Slain World War II veteran's son fights cancer
The Spokesman-Review, Spokane, Wash.
Bill Belton didn't see his father, Delbert “Shorty” Belton, laid to rest with full military honors.
He couldn't. The cancer destroying his body has left him bedridden, unable to leave the house except for rare special occasions and frequent trips to the hospital.
The last five years since his diagnosis have been a struggle for the Belton family. Bill Belton’s health continues to deteriorate, and about a dozen surgeries have taken them to U.S. Department of Veterans Affairs hospitals across the Pacific Northwest.
Then there was the death of his father a week ago in what police have called a senseless beating by two teenagers.
The suspects, Demetruis Glenn and Kenan Adams-Kinard, both 16, are behind bars on multimillion-dollar bonds on allegations of beating the World War II veteran to death after robbing him while he waited for a friend in his car outside the Eagles Lodge in north Spokane.
Bill Belton’s wife, Bobbie Belton, said she was in shock when she first received the call that her father-in-law was dying.
They didn’t go to the hospital to see him but received multiple calls throughout the night from doctors.
“When you get a call like that, you get it, but it’s like it really doesn’t sink in,” Bobbie Belton said. “Your father-in-law’s been beaten? And he’s bleeding badly? And he could die?”
The next day, she delivered the news to her husband at the Mann-Grandstaff VA Medical Center, where he’d been fighting an infection since Aug. 15. Bill Belton, a Navy veteran who served in the Vietnam War, went home for the first time Wednesday.
“It was rough,” Bill Belton said, fighting tears. “My dad and I weren’t that close, but still.”
Shorty struggled to see his son sick and didn’t visit often, Bobbie Belton said. He’d ask if Bill was going to get better, but the cancer had taken its toll, leaving him paralyzed from the waist down and with limited mobility in his arms.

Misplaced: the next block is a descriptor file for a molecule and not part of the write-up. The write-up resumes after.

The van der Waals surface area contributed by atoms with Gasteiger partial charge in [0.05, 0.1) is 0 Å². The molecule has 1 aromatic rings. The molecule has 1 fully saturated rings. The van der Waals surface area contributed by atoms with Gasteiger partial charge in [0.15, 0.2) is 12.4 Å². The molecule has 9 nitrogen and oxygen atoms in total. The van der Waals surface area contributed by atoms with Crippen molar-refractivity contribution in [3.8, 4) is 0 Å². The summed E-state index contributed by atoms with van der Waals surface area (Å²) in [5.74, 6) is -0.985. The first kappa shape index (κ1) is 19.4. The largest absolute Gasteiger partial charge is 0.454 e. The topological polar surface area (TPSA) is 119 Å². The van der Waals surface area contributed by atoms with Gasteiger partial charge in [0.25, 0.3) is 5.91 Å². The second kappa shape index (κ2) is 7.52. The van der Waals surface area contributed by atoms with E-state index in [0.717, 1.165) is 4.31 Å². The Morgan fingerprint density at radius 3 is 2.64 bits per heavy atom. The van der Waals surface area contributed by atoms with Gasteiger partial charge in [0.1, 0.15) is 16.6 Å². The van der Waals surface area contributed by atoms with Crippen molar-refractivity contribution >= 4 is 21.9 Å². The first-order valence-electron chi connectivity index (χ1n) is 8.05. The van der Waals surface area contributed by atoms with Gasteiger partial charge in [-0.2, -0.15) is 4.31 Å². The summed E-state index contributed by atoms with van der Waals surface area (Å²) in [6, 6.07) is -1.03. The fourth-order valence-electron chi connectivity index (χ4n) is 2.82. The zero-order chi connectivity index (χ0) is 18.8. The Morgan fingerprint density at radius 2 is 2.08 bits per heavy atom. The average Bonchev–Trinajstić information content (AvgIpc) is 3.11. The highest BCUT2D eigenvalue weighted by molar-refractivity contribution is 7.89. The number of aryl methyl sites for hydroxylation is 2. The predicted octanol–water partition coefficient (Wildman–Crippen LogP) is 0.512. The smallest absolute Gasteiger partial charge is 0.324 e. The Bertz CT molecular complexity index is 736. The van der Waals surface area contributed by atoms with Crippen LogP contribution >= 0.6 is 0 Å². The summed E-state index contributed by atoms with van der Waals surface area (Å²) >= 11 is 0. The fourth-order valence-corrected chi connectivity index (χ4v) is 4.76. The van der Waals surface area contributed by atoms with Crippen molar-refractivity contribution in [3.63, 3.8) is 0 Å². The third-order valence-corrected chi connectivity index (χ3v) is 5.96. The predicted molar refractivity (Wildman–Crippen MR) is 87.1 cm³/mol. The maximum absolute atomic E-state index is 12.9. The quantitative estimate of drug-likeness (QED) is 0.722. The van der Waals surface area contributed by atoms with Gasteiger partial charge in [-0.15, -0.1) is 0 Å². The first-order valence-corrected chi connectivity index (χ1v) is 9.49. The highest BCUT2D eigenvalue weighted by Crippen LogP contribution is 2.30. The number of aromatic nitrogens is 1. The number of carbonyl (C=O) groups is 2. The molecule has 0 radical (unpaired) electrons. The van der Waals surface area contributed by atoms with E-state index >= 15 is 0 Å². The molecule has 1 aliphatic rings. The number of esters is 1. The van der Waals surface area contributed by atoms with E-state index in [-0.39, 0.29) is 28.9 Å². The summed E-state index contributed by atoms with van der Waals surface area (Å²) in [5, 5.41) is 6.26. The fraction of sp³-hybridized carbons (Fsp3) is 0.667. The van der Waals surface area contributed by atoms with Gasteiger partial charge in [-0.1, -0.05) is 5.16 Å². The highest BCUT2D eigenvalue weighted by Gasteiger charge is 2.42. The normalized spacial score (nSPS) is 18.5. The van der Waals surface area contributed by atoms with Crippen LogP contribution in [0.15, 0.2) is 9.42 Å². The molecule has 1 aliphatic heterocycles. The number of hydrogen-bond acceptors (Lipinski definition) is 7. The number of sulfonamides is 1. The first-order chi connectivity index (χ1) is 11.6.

“He didn’t like seeing Bill like this,” Bobbie Belton said.
They didn’t attend Glenn’s or Adams-Kinard’s appearances in district court this week. It was too difficult with Bill in the hospital, and his wife said they’d rather see the justice system take its course without being involved.
But she called allegations by Adams-Kinard that her father-in-law was a crack cocaine dealer ridiculous. Police found a letter in the apartment where he was hiding with four other teenagers. A previous report indicated there were three teens in the apartment, but a new affidavit filed Thursday said there was one more. All were charged with rendering criminal assistance.
The affidavit also included details of the letter apparently penned by Adams-Kinard and addressed to his mother, according to court documents.
Adams-Kinard wrote that he and Glenn went to the parking lot where “Shorty” was waiting in his car to pick up an ounce of cocaine from him, but he “tried ripping them off,” the documents say. Adams-Kinard wrote that he and Glenn beat Belton, took his wallet and another ounce of crack from his pockets.
Adams-Kinard wrote that he made sure Shorty was breathing before he and Glenn fled.
Police said there was no evidence to support the drug-dealing claim.
“It sounds like the most outlandish thing in the world that he would be in any part of that,” Bobbie Belton said.
Bill Belton agrees, saying he never knew his father to do drugs.
“He wouldn’t know crack from sugar,” he said.
Claims that Shorty’s death was a racially motivated crime, perpetuated by conservative commentators like Rush Limbaugh, are also unfounded, Bobbie Belton said.
“They committed a crime and hopefully they will do their time,” she said.
Today’s funeral service begins at noon at Greenwood Memorial Terrace, 211 N. Government Way.
On Friday the family will host a smaller, more intimate ceremony at North Hill Christian Church. The service will begin at 2 p.m. at 4620 N. Post St. Bill Belton plans to attend Friday’s service.
Both services will be open to the public.